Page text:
Ethics and integrity are essential parts of the nursing profession since they provide nurses with the capacity for weighing in on the impacts that their actions may have on the profession (Guido, 2014). However, maintaining high levels of ethics and integrity may create significant challenges for nurses some of which impact on their position as healthcare providers. One of the key challenges that nurses experience as part of their profession is increased cases of ethical dilemmas some of which impact on their abilities to make decisions based on the interests of their patients. The nursing code of ethics indicates the need for nurses to ensure that the decisions or actions they take reflect on the interests
Nursing has come a long way since the days of Florence nightingale and the strive she took to get nursing from simple caregivers to the nurses of today. Nursing will always be a profession that will continue to grow and provide quality care to patients. While nursing still sometimes struggles to be recognized as a discipline it will continue to expand and become intricate part of the healthcare
Nursing is a growing and constantly changing profession, making a bigger impact in healthcare with every turn. In fact, it was not so long ago that nursing was not even thought of as a profession and we have come a long way since the pioneer days of Florence Nightingale. Nursing is steadily evolving in terms of opportunities, educational requirements, professional recognition, and the advancement of nursing theories. These theories influence the environment, the patient, health, and overall nursing. Nursing theories will continue to evolve and guide as we continue to explore and learn new ways to improve overall nursing practice not only for the sake of the patients, but also for the future of nursing as a whole. However, when one looks to the future of nursing, they must also remember where it started; the basics of Florence Nightingale and that “Were there none who were discontented with what they have, the world would never reach anything better” (Nightingale, 1859).
Nursing has been a quality profession for millions, perhaps billions, of years. Having the knowledge of a nurse is basically having a super power. Nursing is a career that someone must chose because they truly love it. Nursing is the defense, advancement, and optimization of health and abilities. Prevention of illness, facilitation of healing, diagnosis and treatment for individuals, families, groups, communities, and populations is everything nurses stand for. Nurses in the end do the same job of caring for everyone, but there are different categories for this profession.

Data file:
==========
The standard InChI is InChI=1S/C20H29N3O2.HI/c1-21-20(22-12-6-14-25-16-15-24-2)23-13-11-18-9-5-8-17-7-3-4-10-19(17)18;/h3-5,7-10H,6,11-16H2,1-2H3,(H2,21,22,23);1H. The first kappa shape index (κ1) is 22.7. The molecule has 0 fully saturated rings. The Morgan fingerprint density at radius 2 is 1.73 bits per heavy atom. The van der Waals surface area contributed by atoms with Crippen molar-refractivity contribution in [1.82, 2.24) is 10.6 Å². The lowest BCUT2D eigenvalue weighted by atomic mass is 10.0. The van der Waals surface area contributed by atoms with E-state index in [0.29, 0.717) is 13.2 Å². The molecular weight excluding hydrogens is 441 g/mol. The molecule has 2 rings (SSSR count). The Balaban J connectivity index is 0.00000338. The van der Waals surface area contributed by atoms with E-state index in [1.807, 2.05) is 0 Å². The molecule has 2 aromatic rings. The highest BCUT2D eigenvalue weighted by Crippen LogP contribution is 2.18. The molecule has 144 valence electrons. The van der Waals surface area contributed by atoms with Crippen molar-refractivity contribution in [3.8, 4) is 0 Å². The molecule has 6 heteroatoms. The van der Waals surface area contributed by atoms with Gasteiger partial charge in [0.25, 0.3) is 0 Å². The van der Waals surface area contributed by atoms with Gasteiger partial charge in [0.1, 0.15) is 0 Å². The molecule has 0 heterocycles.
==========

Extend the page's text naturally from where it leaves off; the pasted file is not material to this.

Nursing is constantly evolving and changing, in order to be more efficient in providing care than in the past. The nursing profession includes professionals who are not only caregivers but support systems as well as educators. All these factors help to provide optimal care for patients and to also better serve their families and the community. All nurses are encouraged to break down the simplistic notion society has about the nursing profession because nursing is a multi-faceted profession encompassing many different factors that are beneficial to overall human development and health.
“The term nursing science was rarely used in the literature until the late 1950s. However, since that time there has been an increasing emphasis, one might even say a sense of urgency, regarding the development of a b...
In the medical profession, doctors and nurses run into ethical dilemmas every day whether it be a mother who wants to abort her baby or a patient who has decided they want to stop cancer treatment. It is important for the nurse to know where they stand with their own moral code, but to make sure they are not being biased when educating the patient. Nurses are patient advocates, it is in the job description, so although the nurse may not agree with the patient on their decisions, the nurse to needs to advocate for the patient regardless.
A code of ethics provides a standard by which nurses conduct themselves and their practice, observing ethical obligations of the profession and providing quality care. To achieve its purpose, a code of ethics must be understood, internalized, and used by nurses in all aspects of their work” (Aliakvari, 2015, p. 494).
During week 4, we became familiar with the application of ethics in the nursing practice settings. We learned about ethical theories and principles, which are crucial when practicing in any clinical settings during ethical decision-making and while facing one or multiple ethical dilemmas. Also, we were introduced to the MORAL model used in ethical decision – making progress. The MORAL model is the easiest model to use in the everyday clinical practice, for instance at bedside nursing. This model can be applyed in any clinical settings and its acronyms assist